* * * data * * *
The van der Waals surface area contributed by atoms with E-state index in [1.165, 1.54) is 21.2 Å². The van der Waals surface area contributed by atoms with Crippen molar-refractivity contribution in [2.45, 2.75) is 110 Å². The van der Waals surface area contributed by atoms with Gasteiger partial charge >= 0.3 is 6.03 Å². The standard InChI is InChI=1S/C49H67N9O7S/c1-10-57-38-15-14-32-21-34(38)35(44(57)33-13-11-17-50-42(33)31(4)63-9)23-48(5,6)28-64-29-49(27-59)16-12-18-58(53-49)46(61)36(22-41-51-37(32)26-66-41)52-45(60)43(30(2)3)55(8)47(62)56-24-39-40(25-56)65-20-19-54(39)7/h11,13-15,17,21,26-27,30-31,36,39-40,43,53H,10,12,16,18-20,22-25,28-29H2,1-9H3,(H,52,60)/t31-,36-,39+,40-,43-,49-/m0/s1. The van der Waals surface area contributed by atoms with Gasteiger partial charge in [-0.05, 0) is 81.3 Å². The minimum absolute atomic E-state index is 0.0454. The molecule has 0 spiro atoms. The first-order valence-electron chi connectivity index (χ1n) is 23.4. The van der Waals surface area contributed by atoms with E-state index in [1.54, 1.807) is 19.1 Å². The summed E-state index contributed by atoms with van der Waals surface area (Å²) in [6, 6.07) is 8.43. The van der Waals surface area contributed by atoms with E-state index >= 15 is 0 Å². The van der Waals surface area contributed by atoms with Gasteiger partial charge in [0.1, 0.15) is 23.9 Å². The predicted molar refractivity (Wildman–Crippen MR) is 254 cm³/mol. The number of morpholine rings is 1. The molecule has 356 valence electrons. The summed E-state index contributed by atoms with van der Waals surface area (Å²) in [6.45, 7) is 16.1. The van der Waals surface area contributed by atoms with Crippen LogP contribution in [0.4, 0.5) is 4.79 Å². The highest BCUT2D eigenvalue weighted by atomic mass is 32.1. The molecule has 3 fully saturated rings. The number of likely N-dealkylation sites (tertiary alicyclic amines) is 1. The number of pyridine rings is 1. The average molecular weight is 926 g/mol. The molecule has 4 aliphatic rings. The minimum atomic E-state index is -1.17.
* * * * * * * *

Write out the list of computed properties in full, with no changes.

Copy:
The van der Waals surface area contributed by atoms with E-state index in [1.165, 1.54) is 21.2 Å². The van der Waals surface area contributed by atoms with Crippen molar-refractivity contribution in [2.45, 2.75) is 110 Å². The van der Waals surface area contributed by atoms with Gasteiger partial charge >= 0.3 is 6.03 Å². The standard InChI is InChI=1S/C49H67N9O7S/c1-10-57-38-15-14-32-21-34(38)35(44(57)33-13-11-17-50-42(33)31(4)63-9)23-48(5,6)28-64-29-49(27-59)16-12-18-58(53-49)46(61)36(22-41-51-37(32)26-66-41)52-45(60)43(30(2)3)55(8)47(62)56-24-39-40(25-56)65-20-19-54(39)7/h11,13-15,17,21,26-27,30-31,36,39-40,43,53H,10,12,16,18-20,22-25,28-29H2,1-9H3,(H,52,60)/t31-,36-,39+,40-,43-,49-/m0/s1. The van der Waals surface area contributed by atoms with Gasteiger partial charge in [-0.05, 0) is 81.3 Å². The minimum absolute atomic E-state index is 0.0454. The molecule has 0 spiro atoms. The first-order valence-electron chi connectivity index (χ1n) is 23.4. The van der Waals surface area contributed by atoms with E-state index in [1.54, 1.807) is 19.1 Å². The summed E-state index contributed by atoms with van der Waals surface area (Å²) in [6, 6.07) is 8.43. The van der Waals surface area contributed by atoms with E-state index >= 15 is 0 Å². The van der Waals surface area contributed by atoms with Gasteiger partial charge in [0.1, 0.15) is 23.9 Å². The predicted molar refractivity (Wildman–Crippen MR) is 254 cm³/mol. The number of morpholine rings is 1. The molecule has 356 valence electrons. The summed E-state index contributed by atoms with van der Waals surface area (Å²) in [6.45, 7) is 16.1. The van der Waals surface area contributed by atoms with Crippen LogP contribution in [0.4, 0.5) is 4.79 Å². The highest BCUT2D eigenvalue weighted by atomic mass is 32.1. The molecule has 3 fully saturated rings. The number of likely N-dealkylation sites (tertiary alicyclic amines) is 1. The number of pyridine rings is 1. The average molecular weight is 926 g/mol. The molecule has 4 aliphatic rings. The minimum atomic E-state index is -1.17.